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Compound2632 last won the day on January 18

Compound2632 had the most liked content!

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  1. After many years of sticking to Slaters MekPak I've recently taken to di-limonene for welding smaller components (that's everything for you chaps). I've not had any problems; indeed I find it excellent for fixing small etched brass components to plastic, such as wagon strapping. What brand are you using? Mine is from Wizard.
  2. "In 2003, on the 300th anniversary of the death, a ceremony was carried out at the grave when every schoolgirl in the town, younger than 11 and named Hannah, ...". Chose your own preferred commemorative action. I'm off to reread Judith Kerr's The Tiger who came to Tea to recover from that.
  3. I wouldn't claim to have done a comprehensive search but the L&Y examples I found had the ducket near but not at the end - a short blank panel intervened. But since the L&Y's style of panelling was so radically different from that of the Hattons and Hornby carriages, it's really a minor quibble!
  4. From experience, I can suggest (but not recommend) walking barefoot round the work-space?
  5. That sounds to me like a more difficult modification to an inferior approximation to a GER carriage.
  6. Whilst agreeing with you in general, I have to say not for the LNWR in South Wales, which is what Brian's cameo represents. There, the 28 ft 4-wheelers dominated, so I think he should regard his Hornby 6-wheelers as placeholders until the Hattons carriages arrive; those in turn being placeholders until he gets round to building the LRM kits!
  7. The GER livery is in batch 3, along with NER, Caledonian, and S&DJR. The ducket is a separate piece in the assembly. Perhaps if you speak nicely to them they might be persuaded to tool up for a round-topped ducket, which I think would be right for all those except the North Eastern. Alternatively, Evergreen do a range of quarter-round styrene section...
  8. The only photo I've found is a slide-valve 4-2-2 piloting a slide-valve 4-4-0 in Great Rocks Dale, c. 1904 [MRSC Items 61194 & 66783]. That looks to me like a substitution for the piston-valve 4-4-0 (60 Class) usually seen on Manchester expresses at this date - the Liverpool single, having brought its portion of the train to Chinley, was on hand. The slide-valve 4-4-0 may have brought the main train from Manchester Central, suggesting the booked engine never made it off Belle Vue shed. Unfortunately the only kits available in 4 mm scale for Midland 4-2-2s are of the piston-valve engines. T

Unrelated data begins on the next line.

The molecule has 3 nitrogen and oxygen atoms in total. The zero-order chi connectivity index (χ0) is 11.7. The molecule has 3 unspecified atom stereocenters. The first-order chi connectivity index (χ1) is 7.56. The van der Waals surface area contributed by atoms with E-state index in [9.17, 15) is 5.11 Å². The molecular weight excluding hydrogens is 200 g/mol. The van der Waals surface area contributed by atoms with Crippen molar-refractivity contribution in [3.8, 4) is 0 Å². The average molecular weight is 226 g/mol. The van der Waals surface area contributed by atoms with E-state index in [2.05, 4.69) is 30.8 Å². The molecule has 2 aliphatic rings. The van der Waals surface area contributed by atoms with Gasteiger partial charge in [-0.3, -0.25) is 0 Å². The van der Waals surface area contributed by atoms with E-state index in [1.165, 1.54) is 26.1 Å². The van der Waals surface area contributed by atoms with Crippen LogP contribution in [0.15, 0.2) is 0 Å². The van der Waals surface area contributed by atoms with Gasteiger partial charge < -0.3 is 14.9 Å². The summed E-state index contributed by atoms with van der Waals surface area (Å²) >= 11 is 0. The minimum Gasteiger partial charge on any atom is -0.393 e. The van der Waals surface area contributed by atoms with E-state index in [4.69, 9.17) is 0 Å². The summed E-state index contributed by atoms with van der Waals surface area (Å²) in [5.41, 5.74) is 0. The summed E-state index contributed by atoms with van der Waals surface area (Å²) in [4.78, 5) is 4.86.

9. Whilst characteristic of the LB&SCR, it's by no means unusual; LNWR 4-wheel brake thirds spring to mind. Of the liveries offered in batches 1 and 2, the only one I'd say categorically not is the Midland livery, since Midland arc-roof carriages of the 1880s-90s didn't have duckets at all, except for the 4-wheel passenger brake vans (i.e. without passenger accommodation). The Great Western had some 4-wheelers with the duckets at the very end but these didn't have the large windows in the end.
  10. OK I'll have a go. Of course these can be scaled to fit, but what size would fit?
  11. Beautiful. But... ... did your customer also ask for a couple of GER wagon sheets (it's a long wagon)? Or maybe it's intended as a static model for a goods yard scene with a dray alongside ready to unload onto.
  12. It could work as "coarse S scale broad gauge", with the 32 mm gauge being a little under scale - true scale would be 33.4 mm - so the width over the outside of coarse scale O gauge wheelsets would not be over-scale and hence cause no problem with clearances for splashers etc.
  13. There's usually a horse hook above the left-hand axleguard. I think on these iron or steel-framed Great Western wagons, the hole in the solebar may fulfill that role. The horse should be walking to the left of the track, not in the four-foot, in case it stumbles once the wagon has built up some momentum.
  14. The Midland was particularly popular with touring theatrical companies since it served most of the principal English towns and cities. One could go out via Leicester, Nottingham, Sheffield, Leeds, and Bradford, then via running powers over the L&Y to Manchester, on to Liverpool, back via Derby to Birmingham then down to Bristol.
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